Does the published test data display high degrees of specificity and sensitivity? Multiple PCR and LAMP COVID-19 tests with FDA Emergency Use Authorization (EUA) boast specificity and sensitivity values in the mid to high 90s.
It is also important to look at cross-reactive controls. For example, does the test also detect any of the common human coronaviruses that are present in about 90% of the human population, or is the detection specific to SARS-CoV-2? The less stringent the cross-reaction testing, the higher the possibility of false positives.
Additionally, the specificity of the test’s viral target is important. For example, some tests’ SARS-CoV-2 targets for detection are nearly identical to other common coronaviruses, whereas other tests’ SARS-CoV-2 targets are uniquely different from other organisms. (Although many targets unique to SARS-CoV-2 also react with SARS-CoV, this isn’t an issue because SARS-CoV is not believed to be circulating in the population at this time.)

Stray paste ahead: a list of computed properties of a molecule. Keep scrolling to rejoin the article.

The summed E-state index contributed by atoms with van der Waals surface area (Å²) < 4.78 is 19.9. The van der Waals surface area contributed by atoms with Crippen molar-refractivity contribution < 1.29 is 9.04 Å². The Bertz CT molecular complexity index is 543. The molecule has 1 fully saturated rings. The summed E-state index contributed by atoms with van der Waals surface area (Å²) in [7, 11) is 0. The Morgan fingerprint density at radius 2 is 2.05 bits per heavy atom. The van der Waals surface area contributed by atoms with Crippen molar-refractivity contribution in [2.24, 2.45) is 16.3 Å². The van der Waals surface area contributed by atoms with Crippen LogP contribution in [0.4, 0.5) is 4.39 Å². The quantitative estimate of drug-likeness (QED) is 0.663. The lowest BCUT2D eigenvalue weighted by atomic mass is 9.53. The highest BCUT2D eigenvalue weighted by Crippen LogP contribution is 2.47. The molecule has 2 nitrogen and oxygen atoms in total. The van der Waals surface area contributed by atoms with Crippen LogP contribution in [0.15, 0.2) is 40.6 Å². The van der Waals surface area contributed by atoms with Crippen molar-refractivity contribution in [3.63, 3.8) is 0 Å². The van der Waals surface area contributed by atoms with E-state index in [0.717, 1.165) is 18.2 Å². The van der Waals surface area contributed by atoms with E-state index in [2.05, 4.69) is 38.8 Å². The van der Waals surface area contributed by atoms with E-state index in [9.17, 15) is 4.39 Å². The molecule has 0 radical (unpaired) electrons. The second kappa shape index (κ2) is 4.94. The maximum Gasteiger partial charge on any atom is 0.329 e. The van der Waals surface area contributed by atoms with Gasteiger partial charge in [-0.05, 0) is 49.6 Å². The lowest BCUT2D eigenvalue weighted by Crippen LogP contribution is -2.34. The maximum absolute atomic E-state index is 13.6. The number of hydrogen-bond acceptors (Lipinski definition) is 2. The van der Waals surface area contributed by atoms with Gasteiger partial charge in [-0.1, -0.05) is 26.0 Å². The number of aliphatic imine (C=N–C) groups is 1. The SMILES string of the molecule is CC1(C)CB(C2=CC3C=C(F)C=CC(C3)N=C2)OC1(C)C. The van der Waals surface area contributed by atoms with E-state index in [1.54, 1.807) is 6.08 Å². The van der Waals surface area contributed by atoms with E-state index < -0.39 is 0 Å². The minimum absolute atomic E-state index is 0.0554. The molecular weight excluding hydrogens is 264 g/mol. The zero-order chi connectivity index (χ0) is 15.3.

Also, technical test parameters, including the limit of detection (LoD), can make a difference regarding the quality of the test. For example, the sensitive assays claim an LoD of about 100 copies of viral RNA per milliliter. However, the LoD of assays may be 10,000 fold higher. The higher the LoD, the higher the possibility of false negatives.
Finally, the number and quality of samples that were used to verify the test are important. For example, an assay that was tested with 500 samples from COVID-19 positive patients and 500 COVID-19 negative patients will have more accurate results than an assay that was tested with 25 positive and 25 negative patients. In another example, 60 samples that are actually 3 replicates of 20 patients will give less accurate results than 60 samples from 60 patients. In a third example, spiked samples (samples that are not patient samples, but rather samples that are spiked with the virus) are not truly independent samples.
In summary, PCR and isothermal amplification such as LAMP are two of the most popular methods of nucleic acid amplification that are highly effective at detecting active COVID-19 infection.